Why is my site Slower than Slow?

I hate to bring up this subject again but my site is getting slower by the hour.

I am using WP Multi-site with 10 subsites. BP is on the main site.

My host (hostmonster.com) techs tell me the slowness is in my site and not in other sites on my server. They say my site is "throttling." They showed me where I can download a list of slow queries, which I did. I deleted most of them and left others for the attached PDFs.

Some of the highlights are: Domain mapping is taking several seconds. Some queries take up to 17 seconds. Many queries are more than 6 seconds. In admin, when I click on a menu like plugins, it takes about 10 minutes before I see the page loaded. I installed Super Cache in Easy mode. It made no perceptible difference.

My key domain is http://edberry.com My two key subdomains are http://polymontana.com and http://climateclash.com. My customers are leaving because no one can use my sites.

Thanks for any help, Ed

  • exberry

    Hi Mason and thank you,

    Well, you are right. It did speed up while I was doing something else. The admin speeded up along with the user displays. I looked at the latest sql logs and they are better. However, there are still some slow queries like the following two, that deal with taxonomies and usermeta as follows:

    # Query_time: 7.792406 Lock_time: 0.086983 Rows_sent: 22 Rows_examined: 110
    use edberryc_wrd1;
    SELECT t.*, tt.*, tr.object_id FROM wp_27_terms AS t INNER JOIN wp_27_term_taxonomy AS tt ON tt.term_id = t.term_id INNER JOIN wp_27_term_relationships AS tr ON tr.term_taxonomy_id = tt.term_taxonomy_id WHERE tt.taxonomy IN ('category', 'post_tag') AND tr.object_id IN (316, 310, 298, 293, 276, 273, 271, 266, 252, 250, 259) ORDER BY t.name ASC

    # Query_time: 3.616238 Lock_time: 0.000808 Rows_sent: 1 Rows_examined: 215
    use edberryc_wrd1;
    SELECT DISTINCT u.ID as id, u.user_registered, u.user_nicename, u.user_login, u.display_name, u.user_email , um.meta_value as last_activity FROM wp_users u LEFT JOIN wp_usermeta um ON um.user_id = u.ID WHERE u.spam = 0 AND u.deleted = 0 AND u.user_status = 0 AND um.meta_key = 'last_activity' AND DATE_ADD( um.meta_value, INTERVAL 5 MINUTE ) >= UTC_TIMESTAMP() ORDER BY um.meta_value DESC LIMIT 0, 50

    Do you know what is generating these queries?

    I am not running CustomPress or anything else I know of that uses taxonomies, unless BP uses them.

    Thanks, Ed

  • SooBahkDo

    Hi All,

    I too am now experiencing excessive slowness on dashboard pages and visitor pages on two 3.0.4 installations with domain mapping 3.0.4 and multi-domains 1.1 installed. (30 secs to two minutes for pages to load) Both sites previously worked very snappily with both installed.

    What should I inspect to determine potential source of slowness?

    http://www.soobahkdo.biz
    http://www.blogcrop.com

  • Ulrich

    @exberry:

    Do you know what is generating these queries?

    # Query_time: 7.792406 Lock_time: 0.086983 Rows_sent: 22 Rows_examined: 110
    use edberryc_wrd1;
    SELECT t.*, tt.*, tr.object_id FROM wp_27_terms AS t INNER JOIN wp_27_term_taxonomy AS tt ON tt.term_id = t.term_id INNER JOIN wp_27_term_relationships AS tr ON tr.term_taxonomy_id = tt.term_taxonomy_id WHERE tt.taxonomy IN ('category', 'post_tag') AND tr.object_id IN (316, 310, 298, 293, 276, 273, 271, 266, 252, 250, 259) ORDER BY t.name ASC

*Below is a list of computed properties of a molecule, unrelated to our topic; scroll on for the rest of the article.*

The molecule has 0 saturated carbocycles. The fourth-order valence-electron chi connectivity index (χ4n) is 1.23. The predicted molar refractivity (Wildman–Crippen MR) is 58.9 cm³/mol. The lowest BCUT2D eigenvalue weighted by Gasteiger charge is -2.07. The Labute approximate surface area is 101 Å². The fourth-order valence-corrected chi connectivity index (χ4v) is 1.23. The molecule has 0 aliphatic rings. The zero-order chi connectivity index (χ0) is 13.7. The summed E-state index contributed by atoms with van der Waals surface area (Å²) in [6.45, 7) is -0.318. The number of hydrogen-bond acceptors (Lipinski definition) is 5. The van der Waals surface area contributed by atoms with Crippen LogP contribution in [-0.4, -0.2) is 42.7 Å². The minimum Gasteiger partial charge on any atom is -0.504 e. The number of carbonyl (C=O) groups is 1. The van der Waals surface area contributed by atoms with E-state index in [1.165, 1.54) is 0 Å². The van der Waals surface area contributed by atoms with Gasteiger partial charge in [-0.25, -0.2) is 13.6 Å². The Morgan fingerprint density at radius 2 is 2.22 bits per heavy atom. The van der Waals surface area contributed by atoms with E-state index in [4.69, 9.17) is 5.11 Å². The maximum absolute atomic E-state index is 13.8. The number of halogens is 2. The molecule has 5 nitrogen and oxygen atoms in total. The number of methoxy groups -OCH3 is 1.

This query is generated by the function wp_get_object_terms which is used in several places in WordPress core and BuddyPress.

    # Query_time: 3.616238 Lock_time: 0.000808 Rows_sent: 1 Rows_examined: 215
    use edberryc_wrd1;
    SELECT DISTINCT u.ID as id, u.user_registered, u.user_nicename, u.user_login, u.display_name, u.user_email , um.meta_value as last_activity FROM wp_users u LEFT JOIN wp_usermeta um ON um.user_id = u.ID WHERE u.spam = 0 AND u.deleted = 0 AND u.user_status = 0 AND um.meta_key = 'last_activity' AND DATE_ADD( um.meta_value, INTERVAL 5 MINUTE ) >= UTC_TIMESTAMP() ORDER BY um.meta_value DESC LIMIT 0, 50

    This one is generated by BuddyPress on the activity page.

    @SooBahkDo:

    What should I inspect to determine potential source of slowness?

    If you could inspect your sql logs to find out if there are slow queries it would be a good starting point.
    Also, you can try disabling some plugins one by one to find out if one of them may be causing the issue.

  • exberry

    @Ulrich, Thanks for the information.

    Since these queries are in the core WP and BP, their slowness suggests something inside the new WP is causing the problem. I did not notice any unusual slowness until I upgraded to WP 3.04 (although 3.03 lasted such a short time I don't know if it had the same problem). I have not made any changes in my site during these upgrades.

    So, I think the significant question to ask is: Why are these two queries are taking so long?

    Thanks, Ed

  • exberry

    My site is slow again this morning. Getting to the Admin menu took several minutes. This task recorded maybe 50 slow queries. Here is one example:

    # Tue Jan 18 08:52:44 2011
    # Query_time: 9.335447 Lock_time: 5.313932 Rows_sent: 3 Rows_examined: 17
    use edberryc_wrd1;
    SELECT t.*, tt.*, tr.object_id FROM wp_27_terms AS t INNER JOIN wp_27_term_taxonomy AS tt ON tt.term_id = t.term_id INNER JOIN wp_27_term_relationships AS tr ON tr.term_taxonomy_id = tt.term_taxonomy_id WHERE tt.taxonomy IN ('category', 'post_tag') AND tr.object_id IN (4) ORDER BY t.name ASC

    Pressing "Save Menu" took so long it timed out.

  • SooBahkDo

    Similar slowness and admin access timeouts over here with no plugins active except WPMU mu-plugins. Today, I will be removing them all and going back to basic installation to test site responsiveness.